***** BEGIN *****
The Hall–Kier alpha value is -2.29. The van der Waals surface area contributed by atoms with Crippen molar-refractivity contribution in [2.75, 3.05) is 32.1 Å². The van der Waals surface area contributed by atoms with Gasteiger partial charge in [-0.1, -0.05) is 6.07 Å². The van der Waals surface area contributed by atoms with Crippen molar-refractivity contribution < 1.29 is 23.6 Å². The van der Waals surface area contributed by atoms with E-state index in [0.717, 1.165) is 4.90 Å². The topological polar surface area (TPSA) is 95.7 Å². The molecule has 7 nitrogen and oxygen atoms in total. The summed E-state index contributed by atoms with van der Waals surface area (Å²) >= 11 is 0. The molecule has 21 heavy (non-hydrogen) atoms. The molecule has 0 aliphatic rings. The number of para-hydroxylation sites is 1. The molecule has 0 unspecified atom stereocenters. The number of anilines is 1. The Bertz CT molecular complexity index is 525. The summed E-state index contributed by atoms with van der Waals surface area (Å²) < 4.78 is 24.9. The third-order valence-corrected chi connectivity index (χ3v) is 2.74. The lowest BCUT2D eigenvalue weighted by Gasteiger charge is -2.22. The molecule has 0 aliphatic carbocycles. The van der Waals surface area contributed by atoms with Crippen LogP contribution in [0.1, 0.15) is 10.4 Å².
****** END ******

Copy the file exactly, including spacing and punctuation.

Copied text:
The Hall–Kier alpha value is -2.29. The van der Waals surface area contributed by atoms with Crippen molar-refractivity contribution in [2.75, 3.05) is 32.1 Å². The van der Waals surface area contributed by atoms with Gasteiger partial charge in [-0.1, -0.05) is 6.07 Å². The van der Waals surface area contributed by atoms with Crippen molar-refractivity contribution < 1.29 is 23.6 Å². The van der Waals surface area contributed by atoms with E-state index in [0.717, 1.165) is 4.90 Å². The topological polar surface area (TPSA) is 95.7 Å². The molecule has 7 nitrogen and oxygen atoms in total. The summed E-state index contributed by atoms with van der Waals surface area (Å²) >= 11 is 0. The molecule has 21 heavy (non-hydrogen) atoms. The molecule has 0 aliphatic rings. The number of para-hydroxylation sites is 1. The molecule has 0 unspecified atom stereocenters. The number of anilines is 1. The Bertz CT molecular complexity index is 525. The summed E-state index contributed by atoms with van der Waals surface area (Å²) < 4.78 is 24.9. The third-order valence-corrected chi connectivity index (χ3v) is 2.74. The lowest BCUT2D eigenvalue weighted by Gasteiger charge is -2.22. The molecule has 0 aliphatic carbocycles. The van der Waals surface area contributed by atoms with Crippen LogP contribution in [0.1, 0.15) is 10.4 Å².